Happy May 1. What a time to celebrate international workers’ day.
In honor of the day, I figured I’d continue a wonky project focusing on some numbers for the labor movement. I learned a couple things that could have implications for the labor movement from the newest episode of the historically-informed, persnickety, and libertarian finance podcast Grant's Interest Observer podcast.
Relations of production
First, they give us an insight into the dominant mode of production in the US. There’s a sense among these people who follow finance very closely that the relations of production in the 'first world' countries have shifted to service.
Remember relations of production? They’re the ways that people have their hands on the means of production, how people mobilize the means of production, how we relate to one another and the world around us to make material life together.
The marxist theory says an ‘economy’ is a set of modes of production, with one that is dominant. A mode of production has relations of production that mobilize means of production.
Capitalism’s relations of production are relations of exploitation because capitalists exploit labor to generate surplus value and create more capital. Socialism, one would hope, has different relations of production.
Relations of production are what socialists should want to change. We want to go from relations of exploitation to relations of cooperation (for example).
Have the relations of production shifted?
We can look at the current numbers of manufacturing jobs in the country. It’s not high, but it’s far from zero. We’re currently at 12.8 million persons employed in manufacturing. That’s down from a high of 19.4 million in 1979 and a not-too-much-lower 17.1 million in 2000.
The Economic Policy Institute actually says this is a pretty big footprint at 8.8% of the workforce. Yet there are almost as many food service employees working as there are manufacturing jobs, at 11.8 million workers.
While the manufacturing graph goes down, the eds and meds, professional services, and food service graphs all go up.
I should note that a shift to a service economy in the mode of production doesn’t mean a shift in the relations of exploitation exactly. They’re still exploitative, but the means of production they’re trained on now are so different as to change their character (I think, open to debate this one!).
Anyway, this shift to service/information militates against the view that there's much material possibility of 'bringing industry back to the America', a talking point so popular in the rightwing discourse.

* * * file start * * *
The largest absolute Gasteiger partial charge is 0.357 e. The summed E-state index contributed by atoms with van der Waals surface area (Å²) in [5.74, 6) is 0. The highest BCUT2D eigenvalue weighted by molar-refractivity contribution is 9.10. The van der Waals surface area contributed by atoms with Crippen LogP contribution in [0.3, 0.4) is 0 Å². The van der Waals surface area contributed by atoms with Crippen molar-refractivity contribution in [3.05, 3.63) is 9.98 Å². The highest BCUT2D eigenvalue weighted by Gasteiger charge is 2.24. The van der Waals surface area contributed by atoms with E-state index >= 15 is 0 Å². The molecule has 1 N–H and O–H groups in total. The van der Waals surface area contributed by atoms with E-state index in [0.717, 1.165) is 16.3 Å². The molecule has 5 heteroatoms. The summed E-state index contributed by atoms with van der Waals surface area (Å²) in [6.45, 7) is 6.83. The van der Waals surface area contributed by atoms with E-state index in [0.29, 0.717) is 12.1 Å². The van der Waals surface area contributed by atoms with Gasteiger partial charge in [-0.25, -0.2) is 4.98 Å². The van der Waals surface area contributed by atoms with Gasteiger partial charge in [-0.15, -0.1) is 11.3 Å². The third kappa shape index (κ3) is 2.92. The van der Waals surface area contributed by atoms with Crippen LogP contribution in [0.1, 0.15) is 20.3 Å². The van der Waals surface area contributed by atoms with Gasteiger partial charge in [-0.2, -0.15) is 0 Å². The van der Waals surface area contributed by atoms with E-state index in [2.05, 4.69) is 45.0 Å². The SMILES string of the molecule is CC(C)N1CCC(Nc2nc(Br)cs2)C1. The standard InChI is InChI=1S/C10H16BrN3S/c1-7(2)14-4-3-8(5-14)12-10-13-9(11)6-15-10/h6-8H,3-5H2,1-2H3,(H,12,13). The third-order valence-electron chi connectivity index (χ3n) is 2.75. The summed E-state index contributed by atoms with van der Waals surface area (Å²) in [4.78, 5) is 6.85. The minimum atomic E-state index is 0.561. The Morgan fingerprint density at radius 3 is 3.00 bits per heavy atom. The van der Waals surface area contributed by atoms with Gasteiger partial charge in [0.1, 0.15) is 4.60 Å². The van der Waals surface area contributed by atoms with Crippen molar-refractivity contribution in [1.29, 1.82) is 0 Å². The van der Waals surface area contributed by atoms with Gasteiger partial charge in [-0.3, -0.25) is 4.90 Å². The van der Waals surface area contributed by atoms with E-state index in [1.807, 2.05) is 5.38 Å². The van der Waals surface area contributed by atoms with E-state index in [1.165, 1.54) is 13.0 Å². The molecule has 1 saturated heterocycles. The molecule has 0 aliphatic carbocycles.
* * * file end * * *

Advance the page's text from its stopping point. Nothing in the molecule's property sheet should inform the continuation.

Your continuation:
To put a finer point on it, in the pandemic recession, there's not going to be a lot of money to revamp, open up, or build new industrial capability. Existing industry might even have to downsize because:
In the pandemic, there's a big threat of bankruptcy among medium and small firms. Even assuming a V-shaped recovery after contraction in Q2, Citigroup noted that there will be a 10% default rate in high yield bonds.
A big proportion of firms are 'over-levered,' meaning that they've issued a lot of bonds to finance themselves. They have a lot of loans. And with a contracting economy there isn’t going to be a way to pay them back. They also don't have big rainy day funds due to the low-interest rates in the last ten years.
This isn't exactly news either, since I’ve seen economists worried about heavily indebted small and medium-sized firms that aren't huge.
Yet at the same time, what happens might not end up looking exactly like bankruptcy: these firms might just not hire as many people back, they might get acquired by the bigger firms and we'll see further monopolization/consolidation among them.
Though ultimately this emboldens the big firms with big savings, puts the working class (and frankly the professional managerial class and the petty bourgeoisie) at their mercy even more.
Capital’s greatest friend right now is the Federal Reserve, yet again. Yesterday they increased the power and capacity of their Main Street Lending Facility, making new loans available and protecting lenders.
Implications for labor organizing
Every couple months there’s another big call on the left to ‘rebuild the labor movement’. What would it mean for an economy composed of a mix of eds and meds, service, and decreasing manufacturing to have an organized labor movement after the pandemic? What would it mean to organize and mobilize that working class for political purposes, and possibly shift the relations of production?
I’m wondering what the implications for a labor strategy are here, among socialists in particular. I can’t speak to this since it’s not my expertise at all—any readers out there have good things to read about it?